Tuesday, October 1, 2013

Playground Review: Raynor Park (Sunnyvale)

The Monday before last seemed like a great day to hit the parks of Sunnyvale, so Toddler X and I set out on a quest to visit as many as possible (we made it to two -- hey, it could have been worse!). First up was Raynor Park on Quail Avenue, off Homestead between Wolfe and Lawrence. Raynor seems like a great neighborhood park, but the toddler area is on the small side without too many features, so I probably wouldn't consider it a destination for those who don't live nearby. Here are my thoughts:

  • Fully fenced toddler area with small play structure, two spring toys, baby swings and bench inside enclosure (see photos above). Two additional baby swings in big kids' area.
  • Modern, relatively low toddler play structure, with a few features, including a double slide (straight, not twisty), a tunnel and a nice climbing wall. No major fall points, besides perhaps the climbing wall side.
  • Ground surface in toddler area is the good squishy stuff and sand, with squishy stuff under the play structure and sand under the swings and spring toys.
  • A bit of shade over the toddler area in the early morning hours.
  • Benches both inside and outside the toddler area, restrooms nearby, shaded grassy areas in the park and a large concrete circular area (a court of some sort), where kids were playing with sidewalk chalk and riding bikes. Convenient parking in lot.
  • Toddler play area seemed really small to me. There were only three other families in there while we were visiting, but it felt crowded, particularly given that the swings were in the same fenced-in area (with their arc and the cushion you need to give them, swings take up a lot of space). Other parks with fenced areas -- Lincoln Glen, River Glen, Parma, Almaden Lake, Cahill, etc. -- give you a lot more space within the fence.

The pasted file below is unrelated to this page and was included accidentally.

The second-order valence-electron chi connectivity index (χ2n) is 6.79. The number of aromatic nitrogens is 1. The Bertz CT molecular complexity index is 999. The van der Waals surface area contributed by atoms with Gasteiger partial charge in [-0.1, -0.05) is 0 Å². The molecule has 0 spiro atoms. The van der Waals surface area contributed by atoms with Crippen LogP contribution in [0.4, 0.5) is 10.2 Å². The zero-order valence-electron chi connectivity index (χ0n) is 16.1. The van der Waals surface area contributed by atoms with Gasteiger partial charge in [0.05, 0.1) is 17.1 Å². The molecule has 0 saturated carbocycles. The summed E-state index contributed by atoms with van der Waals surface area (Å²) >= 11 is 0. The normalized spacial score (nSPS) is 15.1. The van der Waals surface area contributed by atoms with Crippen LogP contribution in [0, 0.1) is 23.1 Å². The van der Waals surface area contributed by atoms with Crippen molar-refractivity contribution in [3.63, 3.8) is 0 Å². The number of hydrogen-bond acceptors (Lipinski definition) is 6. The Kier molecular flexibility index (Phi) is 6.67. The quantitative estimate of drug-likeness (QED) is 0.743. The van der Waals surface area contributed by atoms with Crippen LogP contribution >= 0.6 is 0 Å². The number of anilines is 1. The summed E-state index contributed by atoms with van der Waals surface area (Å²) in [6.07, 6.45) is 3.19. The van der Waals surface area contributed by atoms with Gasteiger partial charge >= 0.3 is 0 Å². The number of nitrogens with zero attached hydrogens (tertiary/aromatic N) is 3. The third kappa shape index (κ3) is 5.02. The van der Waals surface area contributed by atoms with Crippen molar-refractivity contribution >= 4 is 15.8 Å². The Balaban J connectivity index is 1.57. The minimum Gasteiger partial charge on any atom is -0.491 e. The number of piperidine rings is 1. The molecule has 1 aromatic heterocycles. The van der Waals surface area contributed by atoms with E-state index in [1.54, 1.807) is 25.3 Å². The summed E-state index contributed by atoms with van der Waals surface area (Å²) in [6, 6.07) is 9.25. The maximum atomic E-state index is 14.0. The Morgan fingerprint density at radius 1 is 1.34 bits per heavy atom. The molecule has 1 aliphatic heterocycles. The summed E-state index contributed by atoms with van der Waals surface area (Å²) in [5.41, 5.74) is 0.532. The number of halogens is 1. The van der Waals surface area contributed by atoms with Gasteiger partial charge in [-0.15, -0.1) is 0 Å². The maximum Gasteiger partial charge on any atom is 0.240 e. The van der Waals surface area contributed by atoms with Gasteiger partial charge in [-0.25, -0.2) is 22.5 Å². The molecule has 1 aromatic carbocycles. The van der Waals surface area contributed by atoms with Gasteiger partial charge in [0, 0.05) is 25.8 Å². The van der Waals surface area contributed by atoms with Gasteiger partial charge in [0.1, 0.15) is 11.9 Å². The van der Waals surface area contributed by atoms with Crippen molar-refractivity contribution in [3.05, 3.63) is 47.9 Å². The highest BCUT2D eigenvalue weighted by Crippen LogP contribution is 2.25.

• Toddler play structure is also pretty small and simple, with limited features. Toddler X got bored after just a few minutes and wanted to escape to the big kids' area.
  • Although there was a bit of shade early in the morning, it was gone by about 11:30, and I imagine that the playground gets direct sunlight all afternoon.
  • The big kids' play structure (see pictures below) is large and looks very cool, but unfortunately has a lot of toddler-unfriendly features -- see pictures below. Toddler X needed a boost to even get onto the bottom level step, the barriers along the walkways and bridges were high or widely spaced enough that a tripping toddler could fall through, and there were several high gaps that would give a toddler parent quite a scare. The large rock for climbing is beyond the abilities of most toddlers, and while the dinosaur statues are cool to look at, they don't really add much to the toddler experience.
Again, Raynor Park is overall a very pleasant neighborhood park, and if you live within walking distance, it's certainly worth visiting. But if it would require a drive, there are other, better toddler playgrounds in the South Bay that you could try.

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